A next-generation coatings application booth for F-35 Lightning II aircraft at Hill Air Force Base, Utah, is nearly complete and scheduled to begin operations by October 2017.
This represents the first in a series of three planned coatings application booths for the U.S. Air Force. As part of a multi-year, collaborative project with multiple stakeholders from across the Air Force, U.S. Department of Defense (DoD), government, and industry, these facilities are aimed at enabling safer, cheaper, and sustainable energy efficiency.
“The F-35 is a huge program for the Air Force, and planning sustainment is important. It’s important to get it right,” said David Madden, program manager of the advanced power technology office (APTO) at the Air Force Research Laboratory’s (AFRL) materials and manufacturing directorate.
“The F-35 program office came to us and asked for help in designing a cutting edge, state-of-the-art, energy efficient, and environmentally friendly facility,” Madden added. “We worked with a lot of partners on this — scientists, maintainers, process teams — from across government, academia, and industry to make sure everything was right in design. We are excited about the upcoming testing.”
The F-35 Lightning II series, manufactured by Lockheed Martin, is a family of single-seat, single-engine, all-weather stealth fighting aircraft. The fifth-generation combat units are designed to perform both ground attack and air defense missions.
Development of New Booths
The new booths are designed for the application of aircraft coatings, which are critical to an aircraft’s operational life. These coatings can provide both heat resistance and corrosion protection on a platform.
According to the Air Force, the typical application of coatings can be very costly in terms of energy consumption, environmental impact, and safety needs to ensure the health and protection of maintenance staff. Additionally, as an aircraft ages, older coatings need to be removed and replaced. That process that can use considerable amounts of energy.
To address this, during the early stages of booth research and design, a significant amount of time was dedicated to consulting with maintainers as well as environmental and technical experts to collect data to help identify and understand specific logistical needs of the F-35 depot teams.
According to Madden, the overall goal of the project is to maximize the use of commercial technologies, automation, and initial investment to reduce lifecycle maintenance costs over a longer period.
One way this was accomplished was through a project that modeled airflow and circulation. Analysis led to the development of an air recycling process, which reduces the energy cost typically associated with the coating process. By recirculating up to 70 percent of the air in the booth, it is estimated the Air Force can save more than $330,000 in energy costs each year.
“When coating an aircraft there’s a lot of spray and overspray that occurs, and a constant flow of air crosses a work area to take the excess spray away,” Madden said. “Typically, ‘new’ air is forced through the booth to remove the harmful particulates.”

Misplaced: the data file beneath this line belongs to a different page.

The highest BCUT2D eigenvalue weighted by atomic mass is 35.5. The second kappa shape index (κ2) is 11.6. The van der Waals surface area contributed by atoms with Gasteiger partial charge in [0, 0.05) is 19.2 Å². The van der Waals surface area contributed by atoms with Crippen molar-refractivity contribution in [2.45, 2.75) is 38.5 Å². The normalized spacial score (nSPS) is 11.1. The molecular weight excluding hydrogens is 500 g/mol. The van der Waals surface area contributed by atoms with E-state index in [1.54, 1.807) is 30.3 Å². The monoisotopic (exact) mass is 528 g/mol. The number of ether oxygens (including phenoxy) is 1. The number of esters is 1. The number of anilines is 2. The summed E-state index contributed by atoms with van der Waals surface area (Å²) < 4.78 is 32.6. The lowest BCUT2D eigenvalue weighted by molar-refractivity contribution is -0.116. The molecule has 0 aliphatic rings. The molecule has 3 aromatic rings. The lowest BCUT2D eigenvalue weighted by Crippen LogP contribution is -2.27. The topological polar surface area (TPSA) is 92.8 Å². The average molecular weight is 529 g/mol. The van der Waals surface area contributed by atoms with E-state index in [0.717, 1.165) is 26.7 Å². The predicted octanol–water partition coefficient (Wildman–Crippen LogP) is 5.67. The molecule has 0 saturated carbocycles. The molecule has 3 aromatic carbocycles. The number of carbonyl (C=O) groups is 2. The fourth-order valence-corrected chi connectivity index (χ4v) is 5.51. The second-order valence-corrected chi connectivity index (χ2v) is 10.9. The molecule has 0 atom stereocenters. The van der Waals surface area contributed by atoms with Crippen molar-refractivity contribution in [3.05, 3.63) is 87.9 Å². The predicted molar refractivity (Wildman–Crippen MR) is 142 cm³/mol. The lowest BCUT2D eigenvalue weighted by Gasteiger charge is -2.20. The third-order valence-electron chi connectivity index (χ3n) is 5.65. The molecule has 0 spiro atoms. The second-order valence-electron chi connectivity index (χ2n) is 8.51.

How the Process Works
“Using sophisticated computer modeling, our team was able to show on a simulation the pattern of air flow,” Madden explained. “We then developed an airflow approach that is able to filter out the particulates and reuse the air, saving all kinds of energy typically associated with conditioning new air. Bioenvironmental engineers evaluated the models and determined that the models were good — this is safe.”
Another novel aspect of these booths is the use of sensor automation for data collection and metrics. The Air Force believes these tools will enable long-term improvements and savings, not only at the Hill base, but across its entire operations.
“Extra flow meters and additional sensors have been included in this booth that may, for example, be able to calculate the amount of energy used per gallon of paint sprayed or measure how much electricity is used for each aircraft completed,” Madden said. “We can then use these different ratios from the sensor metrics to determine which are the most meaningful. In this way, we could develop production efficiency metrics that can be compared with traditional booth operations across the Air Force.”
Potential for Robot Use
The new booths also take into account future robotic capabilities and are designed with enough space and clearances to enable the addition of automated technologies for coating applications.
“Rather than trying to fit the most we can in a minimum amount of space, we thoughtfully designed the booth with enough space to be able to add robots at a later date,” Madden said. “Through automation, we would be able to move the operator out of the paint area and into a conditioned control booth. This would eliminate the need for excessive personal protective equipment and provides a much safer work environment. Robots are a possible way of the future.”
By using advanced mechanical systems, sensors, and energy efficient technology, the new booths provide an organic capability to Air Force maintainers that officials believe will yield millions of dollars of energy savings over the lifecycle of these platforms.
“The APTO team is known across DoD for its expertise in facilitating energy efficiency projects,” Madden said. “This was a great team collaboration, and we’ve created an organic capability for the Air Force.”
For more information, contact: Air Force, (703) 697-3039, www.af.mil.